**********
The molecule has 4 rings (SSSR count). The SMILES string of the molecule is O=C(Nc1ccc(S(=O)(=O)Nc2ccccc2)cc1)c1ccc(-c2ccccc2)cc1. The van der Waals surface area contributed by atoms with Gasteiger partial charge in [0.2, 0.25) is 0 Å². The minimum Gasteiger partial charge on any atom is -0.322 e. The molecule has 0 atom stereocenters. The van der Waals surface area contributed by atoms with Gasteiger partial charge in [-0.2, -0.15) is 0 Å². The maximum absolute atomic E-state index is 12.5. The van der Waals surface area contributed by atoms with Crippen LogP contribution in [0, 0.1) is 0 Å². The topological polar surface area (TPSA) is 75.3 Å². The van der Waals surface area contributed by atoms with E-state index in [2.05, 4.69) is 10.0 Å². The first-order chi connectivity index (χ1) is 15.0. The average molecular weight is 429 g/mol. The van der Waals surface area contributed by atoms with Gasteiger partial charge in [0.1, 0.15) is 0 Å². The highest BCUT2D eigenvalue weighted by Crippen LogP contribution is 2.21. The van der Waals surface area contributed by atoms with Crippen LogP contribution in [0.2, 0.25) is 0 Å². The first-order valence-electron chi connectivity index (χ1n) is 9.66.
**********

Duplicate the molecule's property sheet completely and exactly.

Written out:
The molecule has 4 rings (SSSR count). The SMILES string of the molecule is O=C(Nc1ccc(S(=O)(=O)Nc2ccccc2)cc1)c1ccc(-c2ccccc2)cc1. The van der Waals surface area contributed by atoms with Gasteiger partial charge in [0.2, 0.25) is 0 Å². The minimum Gasteiger partial charge on any atom is -0.322 e. The molecule has 0 atom stereocenters. The van der Waals surface area contributed by atoms with Gasteiger partial charge in [-0.2, -0.15) is 0 Å². The maximum absolute atomic E-state index is 12.5. The van der Waals surface area contributed by atoms with Crippen LogP contribution in [0, 0.1) is 0 Å². The topological polar surface area (TPSA) is 75.3 Å². The van der Waals surface area contributed by atoms with E-state index in [2.05, 4.69) is 10.0 Å². The first-order chi connectivity index (χ1) is 15.0. The average molecular weight is 429 g/mol. The van der Waals surface area contributed by atoms with Gasteiger partial charge in [0.1, 0.15) is 0 Å². The highest BCUT2D eigenvalue weighted by Crippen LogP contribution is 2.21. The van der Waals surface area contributed by atoms with Crippen LogP contribution in [0.2, 0.25) is 0 Å². The first-order valence-electron chi connectivity index (χ1n) is 9.66.